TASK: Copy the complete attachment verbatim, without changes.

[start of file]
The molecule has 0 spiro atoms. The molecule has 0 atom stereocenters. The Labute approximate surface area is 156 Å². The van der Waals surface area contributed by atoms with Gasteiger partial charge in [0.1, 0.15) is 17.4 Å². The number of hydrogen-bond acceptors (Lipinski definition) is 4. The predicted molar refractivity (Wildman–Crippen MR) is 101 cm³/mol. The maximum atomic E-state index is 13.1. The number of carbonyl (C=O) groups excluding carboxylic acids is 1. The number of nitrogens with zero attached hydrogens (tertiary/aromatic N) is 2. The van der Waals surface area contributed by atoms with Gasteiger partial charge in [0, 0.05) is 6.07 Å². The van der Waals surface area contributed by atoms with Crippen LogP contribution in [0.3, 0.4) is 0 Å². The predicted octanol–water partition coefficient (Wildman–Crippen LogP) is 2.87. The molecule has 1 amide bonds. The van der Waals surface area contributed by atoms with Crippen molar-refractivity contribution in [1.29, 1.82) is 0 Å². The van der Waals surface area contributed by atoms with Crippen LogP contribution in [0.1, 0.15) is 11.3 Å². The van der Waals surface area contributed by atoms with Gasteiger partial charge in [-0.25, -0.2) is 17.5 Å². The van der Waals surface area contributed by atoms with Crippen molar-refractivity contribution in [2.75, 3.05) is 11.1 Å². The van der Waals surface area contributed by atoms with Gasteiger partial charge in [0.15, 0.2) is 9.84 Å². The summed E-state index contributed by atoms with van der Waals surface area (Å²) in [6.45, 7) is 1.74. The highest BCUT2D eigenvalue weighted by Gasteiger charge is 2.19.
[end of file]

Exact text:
The molecule has 0 spiro atoms. The molecule has 0 atom stereocenters. The Labute approximate surface area is 156 Å². The van der Waals surface area contributed by atoms with Gasteiger partial charge in [0.1, 0.15) is 17.4 Å². The number of hydrogen-bond acceptors (Lipinski definition) is 4. The predicted molar refractivity (Wildman–Crippen MR) is 101 cm³/mol. The maximum atomic E-state index is 13.1. The number of carbonyl (C=O) groups excluding carboxylic acids is 1. The number of nitrogens with zero attached hydrogens (tertiary/aromatic N) is 2. The van der Waals surface area contributed by atoms with Gasteiger partial charge in [0, 0.05) is 6.07 Å². The van der Waals surface area contributed by atoms with Crippen LogP contribution in [0.3, 0.4) is 0 Å². The predicted octanol–water partition coefficient (Wildman–Crippen LogP) is 2.87. The molecule has 1 amide bonds. The van der Waals surface area contributed by atoms with Crippen molar-refractivity contribution in [1.29, 1.82) is 0 Å². The van der Waals surface area contributed by atoms with Crippen LogP contribution in [0.1, 0.15) is 11.3 Å². The van der Waals surface area contributed by atoms with Gasteiger partial charge in [-0.25, -0.2) is 17.5 Å². The van der Waals surface area contributed by atoms with Crippen molar-refractivity contribution in [2.75, 3.05) is 11.1 Å². The van der Waals surface area contributed by atoms with Gasteiger partial charge in [0.15, 0.2) is 9.84 Å². The summed E-state index contributed by atoms with van der Waals surface area (Å²) in [6.45, 7) is 1.74. The highest BCUT2D eigenvalue weighted by Gasteiger charge is 2.19.